insemination may be individually fed. The major advantage of separate feeding is control of body weight and its subsequent impact on fertility and mating ability. Thus a set of nutrient requirements for male meat-type breeders, although limited in scope, is listed in Table 2-8. It should be noted that diets intended for use by the breeder hen, when fed to control male body weight, appear to have no detrimental effects on male performance.

PROTEIN

Protein requirements of breeder cockerels have been evaluated during the growing and adult periods by using both White Leghorn and Meat-type cockerels. In studies with Single Comb White Leghorn (SCWL) cockerels, low crude protein levels fed during the grower period reduced body weights and delayed testicular development, but, on subsequent feeding of adequate protein, reproductive performance was not impaired (Wilson et al., 1965; Jones et al., 1967). Diets containing 12.4 percent crude protein offered for ad libitum consumption to broiler breeder males during the period of 7 to 21 weeks of age were adequate for development of the reproductive system and subsequent

TABLE 2-8 Nutrient Requirements of Meat-Type Males for Breeding Purposes as Percentages or Units per Rooster per Day (90 percent dry matter)

 

 

Age (weeks)

 

Unit

0 to 4

4 to 20

20 to 60

Metabolizable energya

kcal

350 to 400

Protein and amino acids

Proteinb

%

15.00

12.00

Lysinec

%

0.79

0.64

Methioninec

%

0.36

0.31

Methionine + cystinec

%

0.61

0.49

Minerals

Calcium

%

0.90

0.90

Nonphytate phosphorus

%

0.45

0.45

Protein and amino acids

Protein

g

12

Argininec

mg

680

Lysinec

mg

475

Methioninec

mg

340

Methionine + cystinec

mg

490

Minerals

 

 

 

 

Calcium

mg

200

Nonphytate phosphorus

mg

110

NOTE: For nutrients not listed, see requirements for egg-type pullets (Table 2-3) as a guide. Where experimental data are lacking, values typeset in bold italics represent an estimate based on values obtained for other ages or related species.

a Energy needs are influenced by the environment and the housing system. These factors must be adjusted as required to maintain the body weight recommended by the breeder.

b Broilers do not have a requirement for crude protein per se. There, however, should be sufficient crude protein to ensure an adequate nitrogen supply for synthesis of nonessential amino acids. Suggested requirements for crude protein are typical of those derived with corn-soybean meal diets, and levels can be reduced somewhat when synthetic amino acids are used.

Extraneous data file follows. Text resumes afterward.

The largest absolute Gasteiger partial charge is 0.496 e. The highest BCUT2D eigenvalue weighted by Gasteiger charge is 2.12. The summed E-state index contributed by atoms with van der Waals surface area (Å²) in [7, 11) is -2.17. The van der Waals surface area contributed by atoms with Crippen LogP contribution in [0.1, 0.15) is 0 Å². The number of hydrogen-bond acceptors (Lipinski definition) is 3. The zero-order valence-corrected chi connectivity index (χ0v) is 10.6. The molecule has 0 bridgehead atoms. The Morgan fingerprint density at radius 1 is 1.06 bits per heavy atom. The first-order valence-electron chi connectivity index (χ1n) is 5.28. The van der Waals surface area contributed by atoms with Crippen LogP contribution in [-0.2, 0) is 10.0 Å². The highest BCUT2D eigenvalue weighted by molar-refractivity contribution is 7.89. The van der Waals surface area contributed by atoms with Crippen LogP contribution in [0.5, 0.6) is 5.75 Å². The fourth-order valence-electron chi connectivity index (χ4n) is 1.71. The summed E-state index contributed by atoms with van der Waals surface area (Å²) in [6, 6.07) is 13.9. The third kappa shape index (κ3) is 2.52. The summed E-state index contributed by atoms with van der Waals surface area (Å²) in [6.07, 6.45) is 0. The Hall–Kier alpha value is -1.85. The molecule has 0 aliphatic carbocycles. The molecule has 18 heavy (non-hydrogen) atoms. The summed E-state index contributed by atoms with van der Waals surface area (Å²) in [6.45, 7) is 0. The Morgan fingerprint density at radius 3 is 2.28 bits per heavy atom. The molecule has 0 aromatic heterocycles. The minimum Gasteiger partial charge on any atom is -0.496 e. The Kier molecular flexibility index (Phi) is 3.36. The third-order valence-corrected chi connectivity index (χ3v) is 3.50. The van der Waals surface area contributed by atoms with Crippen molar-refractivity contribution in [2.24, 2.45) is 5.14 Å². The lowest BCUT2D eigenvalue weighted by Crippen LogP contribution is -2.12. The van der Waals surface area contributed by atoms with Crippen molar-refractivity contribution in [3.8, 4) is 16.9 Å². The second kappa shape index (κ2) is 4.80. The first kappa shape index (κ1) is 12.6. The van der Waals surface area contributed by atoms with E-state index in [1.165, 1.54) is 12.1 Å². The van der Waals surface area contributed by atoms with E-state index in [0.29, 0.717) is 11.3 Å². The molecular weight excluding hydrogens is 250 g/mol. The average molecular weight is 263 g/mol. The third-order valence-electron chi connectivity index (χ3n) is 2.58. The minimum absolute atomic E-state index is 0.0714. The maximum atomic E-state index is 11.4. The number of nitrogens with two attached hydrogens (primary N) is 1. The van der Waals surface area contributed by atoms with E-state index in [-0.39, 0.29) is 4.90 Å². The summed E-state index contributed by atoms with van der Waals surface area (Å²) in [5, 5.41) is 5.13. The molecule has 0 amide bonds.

c Amino acid requirements estimated by using the model of Smith (1978).

reproductive performance (Wilson et al., 1971). Broiler breeder males can be fed 12 to 14 percent crude protein on a restricted basis after 4 weeks of age with no adverse effects on final body weight, sexual maturity, or semen quality; a greater number of males produced semen through 53 weeks when fed 12 percent crude protein than when fed higher levels (Wilson et al., 1987a). In a subsequent study (Wilson et al., 1987b), a 9 percent crude protein diet fed beginning at 43 days and continuing through 50 weeks was adequate to support maximum reproductive performance. In both these studies, amino acid content was maintained at a constant percentage of the protein level. There were no differences in semen characteristics of broiler breeder males fed 12 to 18 percent crude protein during the period from 4 to 20 weeks; males fed 15 percent crude protein during the period from 1 to 4 weeks had significantly higher fertility from 24 to 27 weeks than did males fed 20 percent crude protein (Vaughters et al., 1987). Semen production of broiler breeder males kept in cages can be maintained from 20 to 60 weeks on a daily protein intake of 10.9 to 14.8 g per day (Buckner and Savage, 1986).

ENERGY

Daily energy intakes of 400 (McCartney and Brown, 1980) and 458 kcal ME per bird (Brown and McCartney, 1983) have been reported as adequate for broiler breeder males maintained on litter. For broiler breeder males maintained in cages, 346 (Brown and McCartney, 1986) or 358 kcal ME per bird daily (Buckner et al., 1986) were sufficient.

MINERALS

The calcium requirement of the breeder cockerel is much lower than that of the hen, but levels fed to the hen apparently are not detrimental to the reproductive performance of the male. Wilson et al. (1969) indicated that the calcium requirement of SCWL cockerels did not exceed 0.2 percent, but that levels as high as 3 percent were not detrimental. In calcium balance studies with SCWL cockerels, Norris et al. (1972) found that the daily requirement was 7.98 mg per kg of body weight. Kappleman et al. (1982) concluded that there were no differences in the reproductive performance of broiler breeder cockerels fed 0.5 to 7 g of calcium daily per bird.

Phosphorus

Norris et al. (1972) found that diets containing 0.1 percent nonphytate phosphorus were satisfactory for SCWL cockerels. Bootwalla and Harms (1989) found that no more than 110 mg of nonphytate phosphorus per bird daily were needed for maintaining reproductive capacity and bone integrity in broiler breeder cockerels.



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